And this leads me to think that there "maybe" IMHO a part truth in the following words:

davidwinch wrote:

In my view taking part in a tax 'avoidance' scheme which, in the event, fails to avoid any tax does NOT amount to tax evasion or tax fraud.   ...  

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@annlhumphrey

There is also an offence under s72 VAT Act 1994, added to which there might be offences under s17 Theft Act 1968 (false accounting) or forgery contrary to Part 1 of the Forgery & Counterfeiting Act 1981 or associated money laundering offences under ss 327 - 9 PoCA 2002.  Actually it would be difficult to make an exhaustive list.

As far as I am aware there is no equivalent statutory offence in corporation tax to the income tax offence under s144 FA 2000 (but of course corporation tax fraud can still be prosecuted - as 'cheat' for example).

With regard to the common law offence you might be interested in this article of mine.

David

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not easy to quantify

However, if I were to hazard a guess, I would say about 6 months.

 

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Since you mention it . . .

Since you mention it, the difference could be rather more than that.

A person convicted of one of the statutory offences, such as s144 FA 2000 income tax fraud, s72 VATA 1994 VAT fraud or s1 Fraud Act 2006 fraud is at risk of a maximum jail term of 7 or 10 years.  The maximum for money laundering is 14 years.

But there is no maximum prison term for the common law offence of 'cheating the public purse' (sometimes referred to simply as 'cheat').

Recently a gentleman involved in a MTIC (or carousel) VAT fraud was sentenced to 17 years for 'cheating the public purse'.  Had he been prosecuted instead for VAT fraud under s72 VATA 1994 the maximum sentence he could have faced would have been 7 years.

I have written an article on this topic HERE.

David

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Taking part

I was meaning taking part as a 'customer' who accepts the advice of the vendor of the scheme - but I should have made that clear in my earlier post.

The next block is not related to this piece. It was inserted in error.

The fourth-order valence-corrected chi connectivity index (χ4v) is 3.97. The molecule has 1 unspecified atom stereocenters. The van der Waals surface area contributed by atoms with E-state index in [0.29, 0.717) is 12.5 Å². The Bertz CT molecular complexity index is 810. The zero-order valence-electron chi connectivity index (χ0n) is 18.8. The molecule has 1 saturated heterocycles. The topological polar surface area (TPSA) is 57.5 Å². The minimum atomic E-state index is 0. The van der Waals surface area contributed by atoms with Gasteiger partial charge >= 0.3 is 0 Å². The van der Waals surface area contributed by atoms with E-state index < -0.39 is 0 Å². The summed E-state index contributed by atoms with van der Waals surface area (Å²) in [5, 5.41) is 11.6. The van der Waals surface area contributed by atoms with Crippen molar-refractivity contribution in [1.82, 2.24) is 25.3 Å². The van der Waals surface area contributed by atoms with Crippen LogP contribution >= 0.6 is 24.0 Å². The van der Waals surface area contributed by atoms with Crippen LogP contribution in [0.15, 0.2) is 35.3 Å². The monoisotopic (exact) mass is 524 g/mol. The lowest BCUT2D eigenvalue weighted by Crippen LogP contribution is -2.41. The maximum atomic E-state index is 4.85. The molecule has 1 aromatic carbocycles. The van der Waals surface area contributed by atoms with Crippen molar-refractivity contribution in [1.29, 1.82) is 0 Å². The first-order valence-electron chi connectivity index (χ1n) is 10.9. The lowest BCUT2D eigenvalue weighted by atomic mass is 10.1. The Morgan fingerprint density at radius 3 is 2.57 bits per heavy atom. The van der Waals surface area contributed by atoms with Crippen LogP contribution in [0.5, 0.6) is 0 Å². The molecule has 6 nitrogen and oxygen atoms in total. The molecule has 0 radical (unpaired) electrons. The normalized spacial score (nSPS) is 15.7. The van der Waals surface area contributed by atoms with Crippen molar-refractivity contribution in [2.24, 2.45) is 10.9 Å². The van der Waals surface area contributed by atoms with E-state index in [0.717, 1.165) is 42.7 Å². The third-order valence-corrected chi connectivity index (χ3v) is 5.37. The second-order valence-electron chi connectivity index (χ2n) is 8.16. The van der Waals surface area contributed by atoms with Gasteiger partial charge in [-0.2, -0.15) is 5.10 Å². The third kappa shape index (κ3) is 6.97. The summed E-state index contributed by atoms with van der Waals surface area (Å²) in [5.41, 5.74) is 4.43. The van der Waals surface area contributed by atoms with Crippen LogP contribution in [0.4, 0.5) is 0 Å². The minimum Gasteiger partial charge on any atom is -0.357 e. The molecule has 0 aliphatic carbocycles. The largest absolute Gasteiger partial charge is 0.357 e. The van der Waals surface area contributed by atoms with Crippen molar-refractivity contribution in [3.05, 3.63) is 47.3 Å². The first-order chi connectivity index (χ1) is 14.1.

Obviously if I were to sell as genuine and effective a tax avoidance scheme which I did not believe to actually be effective, and charged the customer a fee for it, then I may be dishonestly defrauding my customer.  But that was not the scenario I had in mind.

In that sense I would be no different to someone selling snake oil tablets to make adults grow taller!

David

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@DW: Taking a-part ... non-events, surely?

Hi DW!    I marked "thanks" on your above post, but I'm not sure that "customer" failed TA has any material difference from failed fraud or failed evasion, as non-events from an effective perspective.

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From a criminal law perspective . . .

From a criminal law perspective a 'failed' fraud can be a criminal offence.

For example if I submit a fraudulent VAT return showing I am due a refund and this is spotted by HMRC so that no refund is paid to me, then I am guilty of fraud by false representation (see s2 Fraud Act 2006).

If my action was part of an organised attempted fraud (involving other people - and not just my spouse) then I am guilty of conspiracy.  (In this case a conspiracy to defraud.)

This is because the crime in the first case is the 'false representation' (i.e. the submission of the false VAT return) with the intention of making a gain and in the second case the crime is the making of an agreement with others to do something which, if successful, would amount to a crime (see s1 Criminal Law Act 1977).

So in criminal law these failed attempts are far from being non-events.  (In practical terms it is less likely that the authorities will go to the trouble of actually prosecuting an unsuccessful attempted fraudster - and if they do, and he is convicted, he may well get a considerably lighter sentence than a 'successful' fraudster.)

What may be confusing you is that such 'non-events' are NOT reportable to SOCA under Money Laundering Regulations 2007 / s330 Proceeds of Crime Act 2002.  This is because the crimes have yielded no benefit, so there can be no 'laundering' of the (non-existent) proceeds of the crimes.  It is only suspected 'money laundering' (and terrorist property offences) which is reportable to SOCA (in England & Wales).

David